​Migraine sufferers usually have migraine history

Rada Jones, an emergency physician and a migraine sufferer for 27 years, notes that intensity is a factor — migraines start light and get worse. However, intensity is not the most important factor.

"The most relevant, however, is a history of migraines," Dr. Jones told me. "A recurring headache with a similar pattern and other symptoms, frequently familial, which usually starts at a young age and continues through middle age or later. People seldom start having migraines after 30." Instead, she noted that people will have bad headaches and call them migraines, when that's not the case.

​Migraines are a lifelong disease

Dr. Jones is also quick to explain that migraines are akin to chronic conditions that don't go away and that the sufferer must learn to adjust to and deal with them. "A migraine, like diabetes or arthritis, is a lifelong disease. One has it or one doesn't," she said.

Migraines are more than just headaches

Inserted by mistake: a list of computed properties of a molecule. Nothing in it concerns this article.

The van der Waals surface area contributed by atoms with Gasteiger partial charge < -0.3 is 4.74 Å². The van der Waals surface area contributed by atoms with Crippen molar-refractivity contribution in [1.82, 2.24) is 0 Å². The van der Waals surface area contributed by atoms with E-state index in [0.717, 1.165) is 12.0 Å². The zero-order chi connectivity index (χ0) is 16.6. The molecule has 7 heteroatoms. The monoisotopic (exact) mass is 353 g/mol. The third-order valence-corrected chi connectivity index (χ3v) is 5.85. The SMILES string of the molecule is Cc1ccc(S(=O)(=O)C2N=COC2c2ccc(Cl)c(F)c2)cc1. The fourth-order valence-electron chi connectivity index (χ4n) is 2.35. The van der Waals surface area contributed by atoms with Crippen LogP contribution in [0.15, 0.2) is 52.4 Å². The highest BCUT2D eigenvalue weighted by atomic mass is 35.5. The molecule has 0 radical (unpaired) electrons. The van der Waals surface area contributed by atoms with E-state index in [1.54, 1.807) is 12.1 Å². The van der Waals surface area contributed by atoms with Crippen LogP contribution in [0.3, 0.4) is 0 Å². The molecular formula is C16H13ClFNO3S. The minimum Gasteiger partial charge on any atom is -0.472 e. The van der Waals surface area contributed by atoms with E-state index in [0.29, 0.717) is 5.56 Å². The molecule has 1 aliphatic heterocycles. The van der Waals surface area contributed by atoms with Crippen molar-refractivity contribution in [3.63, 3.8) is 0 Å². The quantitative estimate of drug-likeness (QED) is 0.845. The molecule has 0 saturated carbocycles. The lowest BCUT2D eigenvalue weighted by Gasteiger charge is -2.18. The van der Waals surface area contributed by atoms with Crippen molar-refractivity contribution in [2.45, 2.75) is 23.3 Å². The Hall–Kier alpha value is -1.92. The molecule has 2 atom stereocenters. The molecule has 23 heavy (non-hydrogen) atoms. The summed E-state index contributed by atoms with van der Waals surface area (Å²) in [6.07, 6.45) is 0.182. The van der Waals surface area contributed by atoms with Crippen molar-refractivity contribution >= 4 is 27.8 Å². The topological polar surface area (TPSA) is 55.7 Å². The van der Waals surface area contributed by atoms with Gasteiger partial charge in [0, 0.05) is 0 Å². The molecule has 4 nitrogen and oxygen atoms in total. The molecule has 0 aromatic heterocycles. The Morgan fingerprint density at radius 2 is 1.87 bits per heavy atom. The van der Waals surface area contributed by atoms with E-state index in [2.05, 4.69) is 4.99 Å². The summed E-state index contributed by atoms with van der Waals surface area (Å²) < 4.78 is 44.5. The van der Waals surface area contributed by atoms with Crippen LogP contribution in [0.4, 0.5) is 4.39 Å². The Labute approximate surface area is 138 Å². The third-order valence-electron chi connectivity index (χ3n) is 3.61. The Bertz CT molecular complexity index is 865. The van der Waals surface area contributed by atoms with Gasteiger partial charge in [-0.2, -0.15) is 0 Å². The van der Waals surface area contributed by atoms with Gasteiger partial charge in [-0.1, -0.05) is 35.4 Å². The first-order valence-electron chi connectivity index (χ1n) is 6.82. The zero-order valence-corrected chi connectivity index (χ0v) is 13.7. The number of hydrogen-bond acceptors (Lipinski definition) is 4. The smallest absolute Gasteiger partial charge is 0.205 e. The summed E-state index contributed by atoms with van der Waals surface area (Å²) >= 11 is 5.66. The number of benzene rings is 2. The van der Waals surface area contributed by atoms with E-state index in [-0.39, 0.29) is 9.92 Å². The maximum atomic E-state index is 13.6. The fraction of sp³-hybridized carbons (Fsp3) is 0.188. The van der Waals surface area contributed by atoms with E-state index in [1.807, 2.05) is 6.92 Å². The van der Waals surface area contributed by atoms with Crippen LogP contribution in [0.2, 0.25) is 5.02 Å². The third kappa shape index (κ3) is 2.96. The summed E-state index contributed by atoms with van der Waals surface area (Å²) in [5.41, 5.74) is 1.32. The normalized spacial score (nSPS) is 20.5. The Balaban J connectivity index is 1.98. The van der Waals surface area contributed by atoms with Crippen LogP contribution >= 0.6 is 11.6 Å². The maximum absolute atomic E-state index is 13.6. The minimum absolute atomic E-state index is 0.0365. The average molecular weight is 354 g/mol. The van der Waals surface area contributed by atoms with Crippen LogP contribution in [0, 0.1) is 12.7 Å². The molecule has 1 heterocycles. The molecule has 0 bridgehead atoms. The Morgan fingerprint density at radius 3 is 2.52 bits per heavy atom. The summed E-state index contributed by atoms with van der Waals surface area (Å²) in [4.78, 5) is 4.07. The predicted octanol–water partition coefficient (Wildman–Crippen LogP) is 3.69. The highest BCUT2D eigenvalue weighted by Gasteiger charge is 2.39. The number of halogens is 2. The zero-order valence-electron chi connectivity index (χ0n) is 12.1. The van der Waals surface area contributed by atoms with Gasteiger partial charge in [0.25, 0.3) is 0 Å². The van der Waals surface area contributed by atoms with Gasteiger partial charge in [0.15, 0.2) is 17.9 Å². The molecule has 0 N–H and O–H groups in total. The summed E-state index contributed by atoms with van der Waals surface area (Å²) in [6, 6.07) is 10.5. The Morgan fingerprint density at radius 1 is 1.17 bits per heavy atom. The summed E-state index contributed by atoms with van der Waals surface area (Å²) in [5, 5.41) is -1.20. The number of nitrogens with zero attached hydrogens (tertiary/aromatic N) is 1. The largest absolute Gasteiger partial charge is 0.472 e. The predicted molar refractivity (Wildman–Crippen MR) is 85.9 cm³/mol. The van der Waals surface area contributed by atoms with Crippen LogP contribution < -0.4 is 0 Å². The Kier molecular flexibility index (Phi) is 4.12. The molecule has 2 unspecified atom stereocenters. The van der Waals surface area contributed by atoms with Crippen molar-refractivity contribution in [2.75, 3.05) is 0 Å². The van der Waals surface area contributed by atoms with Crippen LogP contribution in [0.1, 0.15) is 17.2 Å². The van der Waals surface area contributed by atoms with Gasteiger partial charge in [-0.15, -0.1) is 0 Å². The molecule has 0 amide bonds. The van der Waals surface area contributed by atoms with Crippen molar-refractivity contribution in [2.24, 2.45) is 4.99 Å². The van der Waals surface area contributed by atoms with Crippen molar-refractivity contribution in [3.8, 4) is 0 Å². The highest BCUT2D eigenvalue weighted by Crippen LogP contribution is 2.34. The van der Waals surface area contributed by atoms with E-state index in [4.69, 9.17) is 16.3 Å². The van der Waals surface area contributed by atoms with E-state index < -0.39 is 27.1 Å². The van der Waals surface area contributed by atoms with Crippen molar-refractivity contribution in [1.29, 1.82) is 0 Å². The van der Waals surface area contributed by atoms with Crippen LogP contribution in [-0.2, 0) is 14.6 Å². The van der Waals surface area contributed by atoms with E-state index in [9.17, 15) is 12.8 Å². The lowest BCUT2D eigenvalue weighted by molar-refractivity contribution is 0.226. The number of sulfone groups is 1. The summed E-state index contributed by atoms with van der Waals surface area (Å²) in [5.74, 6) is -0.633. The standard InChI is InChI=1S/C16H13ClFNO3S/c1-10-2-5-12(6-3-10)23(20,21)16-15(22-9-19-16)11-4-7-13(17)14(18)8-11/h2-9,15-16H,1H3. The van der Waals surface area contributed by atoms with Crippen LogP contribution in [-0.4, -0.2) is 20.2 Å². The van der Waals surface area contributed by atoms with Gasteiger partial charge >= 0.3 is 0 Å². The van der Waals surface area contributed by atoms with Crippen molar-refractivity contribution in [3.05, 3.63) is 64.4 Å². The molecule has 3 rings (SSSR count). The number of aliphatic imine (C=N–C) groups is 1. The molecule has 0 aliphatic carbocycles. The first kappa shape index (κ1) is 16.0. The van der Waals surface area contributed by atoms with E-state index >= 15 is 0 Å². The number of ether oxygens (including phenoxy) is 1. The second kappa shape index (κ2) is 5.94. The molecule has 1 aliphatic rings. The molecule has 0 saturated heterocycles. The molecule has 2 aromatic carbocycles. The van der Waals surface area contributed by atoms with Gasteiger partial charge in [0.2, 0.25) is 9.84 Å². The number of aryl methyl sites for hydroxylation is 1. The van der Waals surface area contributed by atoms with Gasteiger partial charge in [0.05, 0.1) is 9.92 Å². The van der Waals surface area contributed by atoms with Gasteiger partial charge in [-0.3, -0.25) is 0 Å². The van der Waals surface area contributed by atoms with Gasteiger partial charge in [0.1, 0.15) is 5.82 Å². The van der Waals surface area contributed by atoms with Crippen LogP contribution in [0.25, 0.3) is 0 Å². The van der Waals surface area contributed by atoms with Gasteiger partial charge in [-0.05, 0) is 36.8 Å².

Dr. Brian Grosberg, director of the Hartford Healthcare Headache Center and program director of the Headache and Facial Pain Fellowship in the Department of Neurology at the University of Connecticut School of Medicine, affirmed to me, "A migraine is more than just a headache."

How so? In very complex ways, that's how! "It is a neurological condition with a complex process that begins in the brain and produces many symptoms beyond headache," Dr. Grosberg stated. "People who have migraine are born with a nervous system that processes information differently than those who do not have migraine. Their brains are 'more excitable,' reacting to light and sound and other stimuli at a lower threshold than the brain of someone without migraine."

​Migraines can interrupt daily life

While an intense headache is annoying and disruptive, a migraine can interrupt the sufferer's daily life, incapacitating them and grinding their usual routines to a halt. "With migraine, sufferers may have difficulty performing their regular daily activities and typically prefer to rest in a dark and quiet area," said Dr. Grosberg.

"This is in contrast to the most common type of 'regular' headache that people experience which is tension-type headache. This type of headache can last from 30 minutes to one week and often affects both sides of the head in a 'band-like' distribution. The pain may be a pressure or ache, mild to moderate in intensity, and is not associated with light and sound sensitivity or nausea. With tension-type headache, people can often function during their daily activities."